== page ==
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Irrespective of a speaker’s cubic volume, a small 150mm mid/woofer won’t express the same dynamics as a large one. Physics no matter how 'warped' won’t allow it. If however the driver is of the highest quality and precisely matched to its cabinet loading, even such a small driver can show the magic of mechanically reproduced sound, very convincingly simulating and imitating events that took place in front of the microphones.

I am quite sure that here it is the type of resistive loading of the mid/woofer which in some way is responsible for such natural dynamics. Listening to The Route I turned my attention to the bass drum. Since I happen to do live mixing of drums fairly often, I know that the bass drum's true dynamics, speed and color can’t be carried over into the home. Existing audio system limits are still too high and compression is one of the more troublesome. This is where hifi speakers lag several leagues behind far less linear and tonally refined professional sound reinforcement speakers. In this one respect pro audio tech beats what we have at home.

In audiophile designs the problem is the type of loading—usually bass reflex—and the woofer’s high-hysteresis high-excursion rubber surround. Appreciating that I have a better understanding why certain music lovers prefer vintage woofer designs where hard-hung paper-cone driver with pleated textile suspensions load into a sealed enclosure or open baffle; or why others prefer widebander. These types offer a kind of transient response, immediacy and microdynamic translating into precise attacks and hence a sense of presence and vibrancy which far exceed the vast majority of modern design. There are of course exceptions like my Harbeths.

The Olympica I also overcame this limitation, and did a very good job of it. The bass drum was flat and fast just like the real skin - of course to the extent allowed by the recording technique and medium's limitations. I had a similar feeling listening to electronic instruments on Martin Gore’s albums or the Alison Moyet mentioned previously. With electronica there’s no natural reference point but I could still compare the Italian speakers to best designs I had at home. This comparison was extremely favorable for the Arcugnano monitors.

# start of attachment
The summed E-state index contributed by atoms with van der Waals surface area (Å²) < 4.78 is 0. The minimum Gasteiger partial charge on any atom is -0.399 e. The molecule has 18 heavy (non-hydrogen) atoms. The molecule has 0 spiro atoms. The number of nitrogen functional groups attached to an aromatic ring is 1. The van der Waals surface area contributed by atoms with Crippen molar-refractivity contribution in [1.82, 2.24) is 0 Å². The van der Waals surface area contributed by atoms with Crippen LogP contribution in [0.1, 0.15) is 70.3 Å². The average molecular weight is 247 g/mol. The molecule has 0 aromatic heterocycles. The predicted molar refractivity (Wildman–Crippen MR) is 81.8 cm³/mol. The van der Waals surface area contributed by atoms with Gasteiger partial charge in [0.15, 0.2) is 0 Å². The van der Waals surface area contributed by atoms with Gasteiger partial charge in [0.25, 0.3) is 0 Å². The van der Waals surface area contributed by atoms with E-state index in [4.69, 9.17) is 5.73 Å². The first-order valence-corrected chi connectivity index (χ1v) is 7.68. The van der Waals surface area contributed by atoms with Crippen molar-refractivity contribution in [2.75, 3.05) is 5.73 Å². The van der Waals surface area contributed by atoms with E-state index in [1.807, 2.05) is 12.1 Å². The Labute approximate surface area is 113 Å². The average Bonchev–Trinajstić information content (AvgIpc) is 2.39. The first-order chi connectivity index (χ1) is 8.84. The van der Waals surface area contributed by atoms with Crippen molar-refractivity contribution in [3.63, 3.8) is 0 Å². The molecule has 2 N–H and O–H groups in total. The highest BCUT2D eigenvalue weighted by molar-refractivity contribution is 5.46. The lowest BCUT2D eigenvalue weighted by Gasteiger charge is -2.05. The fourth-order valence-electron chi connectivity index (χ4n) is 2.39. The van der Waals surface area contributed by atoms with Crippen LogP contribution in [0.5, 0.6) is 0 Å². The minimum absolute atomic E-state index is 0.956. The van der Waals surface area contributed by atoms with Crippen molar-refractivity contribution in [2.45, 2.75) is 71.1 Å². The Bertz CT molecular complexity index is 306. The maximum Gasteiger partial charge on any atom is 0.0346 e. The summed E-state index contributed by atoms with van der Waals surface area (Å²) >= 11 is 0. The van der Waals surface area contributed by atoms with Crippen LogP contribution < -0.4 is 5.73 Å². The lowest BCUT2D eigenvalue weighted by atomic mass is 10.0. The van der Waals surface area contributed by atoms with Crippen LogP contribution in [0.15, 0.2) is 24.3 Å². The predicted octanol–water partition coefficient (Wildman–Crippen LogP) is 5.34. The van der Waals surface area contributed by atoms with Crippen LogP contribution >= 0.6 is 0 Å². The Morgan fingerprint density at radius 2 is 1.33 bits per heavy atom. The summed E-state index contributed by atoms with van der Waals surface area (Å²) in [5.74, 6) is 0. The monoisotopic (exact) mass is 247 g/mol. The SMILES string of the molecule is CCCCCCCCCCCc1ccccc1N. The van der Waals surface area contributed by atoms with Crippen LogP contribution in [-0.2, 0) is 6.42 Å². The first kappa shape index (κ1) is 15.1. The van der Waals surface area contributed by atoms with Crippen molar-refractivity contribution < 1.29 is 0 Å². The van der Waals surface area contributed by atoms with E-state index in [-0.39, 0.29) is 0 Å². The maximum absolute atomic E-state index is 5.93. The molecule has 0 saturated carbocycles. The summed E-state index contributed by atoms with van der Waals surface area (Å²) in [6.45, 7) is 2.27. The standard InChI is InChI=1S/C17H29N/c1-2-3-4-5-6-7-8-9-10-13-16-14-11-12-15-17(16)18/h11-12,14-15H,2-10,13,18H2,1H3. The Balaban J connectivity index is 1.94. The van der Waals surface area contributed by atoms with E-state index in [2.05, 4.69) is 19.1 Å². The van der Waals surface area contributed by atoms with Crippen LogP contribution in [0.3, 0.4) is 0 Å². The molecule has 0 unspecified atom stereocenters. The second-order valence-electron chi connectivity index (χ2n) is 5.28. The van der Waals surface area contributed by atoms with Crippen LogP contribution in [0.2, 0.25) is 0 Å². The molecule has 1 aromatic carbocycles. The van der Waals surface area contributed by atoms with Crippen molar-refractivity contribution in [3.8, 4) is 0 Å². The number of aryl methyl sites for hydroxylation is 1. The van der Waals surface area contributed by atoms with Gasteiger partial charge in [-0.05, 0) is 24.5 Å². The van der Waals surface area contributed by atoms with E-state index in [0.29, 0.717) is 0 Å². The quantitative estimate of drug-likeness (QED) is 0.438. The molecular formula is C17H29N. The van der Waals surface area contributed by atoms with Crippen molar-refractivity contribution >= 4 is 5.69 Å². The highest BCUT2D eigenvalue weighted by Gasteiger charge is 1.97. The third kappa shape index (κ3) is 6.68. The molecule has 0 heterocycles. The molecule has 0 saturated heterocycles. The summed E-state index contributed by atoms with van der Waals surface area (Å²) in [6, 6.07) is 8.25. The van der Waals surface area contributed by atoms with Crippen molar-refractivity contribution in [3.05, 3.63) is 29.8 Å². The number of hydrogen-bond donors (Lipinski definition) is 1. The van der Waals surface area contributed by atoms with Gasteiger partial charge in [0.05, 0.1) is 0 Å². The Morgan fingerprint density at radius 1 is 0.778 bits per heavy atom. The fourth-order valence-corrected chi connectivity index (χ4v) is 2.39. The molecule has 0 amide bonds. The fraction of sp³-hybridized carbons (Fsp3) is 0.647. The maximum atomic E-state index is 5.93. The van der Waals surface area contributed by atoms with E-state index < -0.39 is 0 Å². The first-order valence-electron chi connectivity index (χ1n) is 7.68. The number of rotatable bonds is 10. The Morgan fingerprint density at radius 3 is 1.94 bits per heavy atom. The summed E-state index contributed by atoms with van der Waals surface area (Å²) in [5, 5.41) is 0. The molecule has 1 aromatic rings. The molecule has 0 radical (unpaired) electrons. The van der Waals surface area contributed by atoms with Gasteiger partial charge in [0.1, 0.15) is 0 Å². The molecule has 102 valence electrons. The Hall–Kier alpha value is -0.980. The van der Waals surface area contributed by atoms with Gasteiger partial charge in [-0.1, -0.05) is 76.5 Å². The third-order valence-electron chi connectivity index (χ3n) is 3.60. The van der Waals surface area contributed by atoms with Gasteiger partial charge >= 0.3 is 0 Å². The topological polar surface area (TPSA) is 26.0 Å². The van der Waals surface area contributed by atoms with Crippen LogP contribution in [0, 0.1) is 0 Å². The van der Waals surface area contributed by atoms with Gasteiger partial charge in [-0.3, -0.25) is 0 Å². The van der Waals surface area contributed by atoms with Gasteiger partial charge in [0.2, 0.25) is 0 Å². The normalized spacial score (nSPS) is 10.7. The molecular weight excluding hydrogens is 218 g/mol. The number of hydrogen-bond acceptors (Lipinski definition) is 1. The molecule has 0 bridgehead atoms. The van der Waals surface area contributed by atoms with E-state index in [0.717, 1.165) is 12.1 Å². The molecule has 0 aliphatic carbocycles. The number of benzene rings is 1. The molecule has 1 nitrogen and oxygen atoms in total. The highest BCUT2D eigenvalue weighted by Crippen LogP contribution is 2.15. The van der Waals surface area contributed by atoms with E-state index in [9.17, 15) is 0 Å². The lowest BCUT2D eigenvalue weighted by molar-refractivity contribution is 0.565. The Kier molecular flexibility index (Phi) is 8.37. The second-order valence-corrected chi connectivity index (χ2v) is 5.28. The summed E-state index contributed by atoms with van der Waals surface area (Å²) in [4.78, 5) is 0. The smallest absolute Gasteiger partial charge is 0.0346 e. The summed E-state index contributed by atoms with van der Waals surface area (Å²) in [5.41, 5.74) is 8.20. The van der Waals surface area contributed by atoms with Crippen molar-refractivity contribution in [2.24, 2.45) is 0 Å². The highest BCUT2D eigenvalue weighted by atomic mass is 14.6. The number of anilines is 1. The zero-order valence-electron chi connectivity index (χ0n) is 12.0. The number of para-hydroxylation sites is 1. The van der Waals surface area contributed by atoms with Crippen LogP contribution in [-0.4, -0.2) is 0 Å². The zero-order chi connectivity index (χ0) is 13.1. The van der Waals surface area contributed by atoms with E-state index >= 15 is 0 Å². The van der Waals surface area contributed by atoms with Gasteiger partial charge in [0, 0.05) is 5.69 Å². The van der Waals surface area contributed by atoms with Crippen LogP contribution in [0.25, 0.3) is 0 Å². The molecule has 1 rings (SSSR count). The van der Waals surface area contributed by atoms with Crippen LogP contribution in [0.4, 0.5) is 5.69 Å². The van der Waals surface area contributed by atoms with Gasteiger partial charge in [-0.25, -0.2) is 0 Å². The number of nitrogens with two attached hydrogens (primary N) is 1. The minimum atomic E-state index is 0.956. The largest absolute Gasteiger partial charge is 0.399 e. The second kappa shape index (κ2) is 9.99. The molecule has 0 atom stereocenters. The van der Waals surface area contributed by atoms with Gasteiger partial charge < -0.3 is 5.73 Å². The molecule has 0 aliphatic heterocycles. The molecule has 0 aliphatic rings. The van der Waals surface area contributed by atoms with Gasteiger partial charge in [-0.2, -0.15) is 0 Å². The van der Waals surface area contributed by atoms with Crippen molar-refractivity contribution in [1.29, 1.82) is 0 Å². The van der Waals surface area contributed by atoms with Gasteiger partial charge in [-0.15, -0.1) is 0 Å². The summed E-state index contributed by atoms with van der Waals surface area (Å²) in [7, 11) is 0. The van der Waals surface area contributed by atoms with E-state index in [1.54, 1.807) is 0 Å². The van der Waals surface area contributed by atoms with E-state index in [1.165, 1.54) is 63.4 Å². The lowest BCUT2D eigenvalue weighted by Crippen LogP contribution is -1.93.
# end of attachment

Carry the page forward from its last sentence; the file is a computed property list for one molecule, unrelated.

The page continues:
There has never been nor ever will be the perfect speaker. Every copy is tainted by distortion and playback at home is an nth-generational copy. We operate within the narrow confines of pre-determined limitations to be doomed to compromise. What the best designs still manage to achieve then is nothing short of amazing. The Olympica I is a speaker whose limitations are clear from the first minutes of listening and whose compromises are fairly easy to identify. Giving up a large enclosure in favor of a small cabinet and focusing on a small mid/woofer straight up eliminates much bass extension and hence music. The bass is the foundation of not only LF sound, but everything above it.

Arriving from the big Revel Performa3 F206 floorstanders and even more so from my Harbeth M40.1, we hear it immediately as mainly a decrease in scale and substance. However since the speakers under review are exceptionally well designed, we adapt very quickly and in a few moments forget the earlier reference to take this at face value. That's assisted by definitely not being short on bass. Deep bass on electronica albums were clearly indicated and their higher harmonics strongly conveyed to not only integrate with the midrange but give our ear/brain the necessary data to interpolate the missing bass.

Classical vocal recordings showed smaller venue acoustics than over the big speakers but tone remained virtually unchanged. This was assisted by great bass differentiation and natural color. The treble behaved in much the same way. Not as resolute and rich as the Guarneri Evolution, it was still excellent. The midrange is simply natural and never collides with what's on top and bottom. As I said earlier, the speaker sound more like a single-driver design without emphasizing any particular range.

Conclusion. I vividly remember all Sonus faber speakers I reviewed as well as the unfortunately only two designed and built by Franco Serblin under the aegis of the newer company bearing his name. No single one of them can be passed over with indifference. I also remember my doubts as to whether, after the departure of Serblin, something of his legacy would survive and whether the company acquired by an investment fund, as a profit-oriented business whose main objective is maximized profits would manage to keep its most important asset – the spirit. It turns out that the Italians went their own way. Using the company’s earlier 'patents' they devised speaker designs so different as to make them difficult to compare directly with the classic precursors. Models like the Sonus faber, Aida and especially the Venere line manufactured in China intend to attract new fans as I see it. Something however changed with the new Guarneri Evolution. Or perhaps nothing changed. Perhaps it's simply a consistent implementation of a multi-pronged plan to serve various audiences. Regardless of the truth, it works.